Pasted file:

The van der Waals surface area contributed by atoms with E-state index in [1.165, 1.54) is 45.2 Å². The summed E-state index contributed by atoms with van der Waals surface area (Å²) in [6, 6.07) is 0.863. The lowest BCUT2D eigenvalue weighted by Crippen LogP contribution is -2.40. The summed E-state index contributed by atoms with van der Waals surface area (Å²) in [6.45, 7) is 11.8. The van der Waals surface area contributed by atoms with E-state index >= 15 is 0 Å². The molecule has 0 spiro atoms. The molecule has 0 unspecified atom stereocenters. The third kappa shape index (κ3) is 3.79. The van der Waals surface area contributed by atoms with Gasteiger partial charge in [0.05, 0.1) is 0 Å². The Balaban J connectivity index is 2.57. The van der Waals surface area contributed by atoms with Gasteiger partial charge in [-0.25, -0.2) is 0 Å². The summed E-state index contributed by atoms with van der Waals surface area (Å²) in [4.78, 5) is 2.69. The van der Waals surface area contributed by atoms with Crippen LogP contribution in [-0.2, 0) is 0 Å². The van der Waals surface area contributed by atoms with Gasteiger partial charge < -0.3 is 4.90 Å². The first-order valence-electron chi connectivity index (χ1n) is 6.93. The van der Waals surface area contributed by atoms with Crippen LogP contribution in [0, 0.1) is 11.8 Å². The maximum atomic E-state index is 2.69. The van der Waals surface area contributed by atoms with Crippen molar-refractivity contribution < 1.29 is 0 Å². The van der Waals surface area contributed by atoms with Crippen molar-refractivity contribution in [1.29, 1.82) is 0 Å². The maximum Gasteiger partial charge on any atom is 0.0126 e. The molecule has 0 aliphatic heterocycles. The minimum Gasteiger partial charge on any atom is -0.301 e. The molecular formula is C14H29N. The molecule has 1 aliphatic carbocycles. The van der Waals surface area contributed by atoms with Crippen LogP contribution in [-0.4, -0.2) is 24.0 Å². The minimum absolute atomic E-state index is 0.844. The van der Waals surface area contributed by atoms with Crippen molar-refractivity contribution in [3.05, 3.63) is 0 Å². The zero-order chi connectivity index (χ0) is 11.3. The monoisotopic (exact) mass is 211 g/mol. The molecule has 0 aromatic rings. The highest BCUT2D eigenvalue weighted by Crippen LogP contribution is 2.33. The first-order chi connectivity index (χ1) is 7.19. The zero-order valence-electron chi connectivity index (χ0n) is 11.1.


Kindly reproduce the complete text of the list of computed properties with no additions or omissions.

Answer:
The van der Waals surface area contributed by atoms with E-state index in [1.165, 1.54) is 45.2 Å². The summed E-state index contributed by atoms with van der Waals surface area (Å²) in [6, 6.07) is 0.863. The lowest BCUT2D eigenvalue weighted by Crippen LogP contribution is -2.40. The summed E-state index contributed by atoms with van der Waals surface area (Å²) in [6.45, 7) is 11.8. The van der Waals surface area contributed by atoms with E-state index >= 15 is 0 Å². The molecule has 0 spiro atoms. The molecule has 0 unspecified atom stereocenters. The third kappa shape index (κ3) is 3.79. The van der Waals surface area contributed by atoms with Gasteiger partial charge in [0.05, 0.1) is 0 Å². The Balaban J connectivity index is 2.57. The van der Waals surface area contributed by atoms with Gasteiger partial charge in [-0.25, -0.2) is 0 Å². The summed E-state index contributed by atoms with van der Waals surface area (Å²) in [4.78, 5) is 2.69. The van der Waals surface area contributed by atoms with Crippen LogP contribution in [-0.2, 0) is 0 Å². The van der Waals surface area contributed by atoms with Gasteiger partial charge < -0.3 is 4.90 Å². The first-order valence-electron chi connectivity index (χ1n) is 6.93. The van der Waals surface area contributed by atoms with Crippen LogP contribution in [0, 0.1) is 11.8 Å². The maximum atomic E-state index is 2.69. The van der Waals surface area contributed by atoms with Crippen molar-refractivity contribution < 1.29 is 0 Å². The van der Waals surface area contributed by atoms with Crippen molar-refractivity contribution in [1.29, 1.82) is 0 Å². The maximum Gasteiger partial charge on any atom is 0.0126 e. The molecule has 0 aliphatic heterocycles. The minimum Gasteiger partial charge on any atom is -0.301 e. The molecular formula is C14H29N. The molecule has 1 aliphatic carbocycles. The van der Waals surface area contributed by atoms with Crippen LogP contribution in [-0.4, -0.2) is 24.0 Å². The minimum absolute atomic E-state index is 0.844. The van der Waals surface area contributed by atoms with Crippen molar-refractivity contribution in [3.05, 3.63) is 0 Å². The zero-order chi connectivity index (χ0) is 11.3. The monoisotopic (exact) mass is 211 g/mol. The molecule has 0 aromatic rings. The highest BCUT2D eigenvalue weighted by Crippen LogP contribution is 2.33. The first-order chi connectivity index (χ1) is 7.19. The zero-order valence-electron chi connectivity index (χ0n) is 11.1.